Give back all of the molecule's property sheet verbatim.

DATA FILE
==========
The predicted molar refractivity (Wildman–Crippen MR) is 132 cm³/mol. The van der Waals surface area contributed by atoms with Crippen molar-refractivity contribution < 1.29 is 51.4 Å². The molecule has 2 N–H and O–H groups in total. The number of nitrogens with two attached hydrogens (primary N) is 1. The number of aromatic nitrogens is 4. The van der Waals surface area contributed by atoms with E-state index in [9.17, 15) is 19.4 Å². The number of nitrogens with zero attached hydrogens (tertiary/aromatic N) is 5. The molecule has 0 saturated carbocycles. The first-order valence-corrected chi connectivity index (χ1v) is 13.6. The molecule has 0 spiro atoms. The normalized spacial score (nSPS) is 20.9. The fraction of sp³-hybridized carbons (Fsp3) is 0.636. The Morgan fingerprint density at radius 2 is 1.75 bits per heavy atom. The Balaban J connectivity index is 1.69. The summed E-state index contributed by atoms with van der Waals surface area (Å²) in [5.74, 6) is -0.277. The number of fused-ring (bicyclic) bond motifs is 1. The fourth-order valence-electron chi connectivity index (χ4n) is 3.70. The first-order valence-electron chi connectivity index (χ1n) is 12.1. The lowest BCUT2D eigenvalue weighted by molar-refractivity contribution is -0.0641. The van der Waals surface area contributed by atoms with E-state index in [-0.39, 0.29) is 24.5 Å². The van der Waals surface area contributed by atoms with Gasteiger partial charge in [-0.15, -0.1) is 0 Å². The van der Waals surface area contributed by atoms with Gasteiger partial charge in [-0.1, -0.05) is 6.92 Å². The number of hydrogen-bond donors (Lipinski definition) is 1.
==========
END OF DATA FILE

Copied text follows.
The predicted molar refractivity (Wildman–Crippen MR) is 132 cm³/mol. The van der Waals surface area contributed by atoms with Crippen molar-refractivity contribution < 1.29 is 51.4 Å². The molecule has 2 N–H and O–H groups in total. The number of nitrogens with two attached hydrogens (primary N) is 1. The number of aromatic nitrogens is 4. The van der Waals surface area contributed by atoms with E-state index in [9.17, 15) is 19.4 Å². The number of nitrogens with zero attached hydrogens (tertiary/aromatic N) is 5. The molecule has 0 saturated carbocycles. The first-order valence-corrected chi connectivity index (χ1v) is 13.6. The molecule has 0 spiro atoms. The normalized spacial score (nSPS) is 20.9. The fraction of sp³-hybridized carbons (Fsp3) is 0.636. The Morgan fingerprint density at radius 2 is 1.75 bits per heavy atom. The Balaban J connectivity index is 1.69. The summed E-state index contributed by atoms with van der Waals surface area (Å²) in [5.74, 6) is -0.277. The number of fused-ring (bicyclic) bond motifs is 1. The fourth-order valence-electron chi connectivity index (χ4n) is 3.70. The first-order valence-electron chi connectivity index (χ1n) is 12.1. The lowest BCUT2D eigenvalue weighted by molar-refractivity contribution is -0.0641. The van der Waals surface area contributed by atoms with E-state index in [-0.39, 0.29) is 24.5 Å². The van der Waals surface area contributed by atoms with Gasteiger partial charge in [-0.15, -0.1) is 0 Å². The van der Waals surface area contributed by atoms with Gasteiger partial charge in [-0.1, -0.05) is 6.92 Å². The number of hydrogen-bond donors (Lipinski definition) is 1.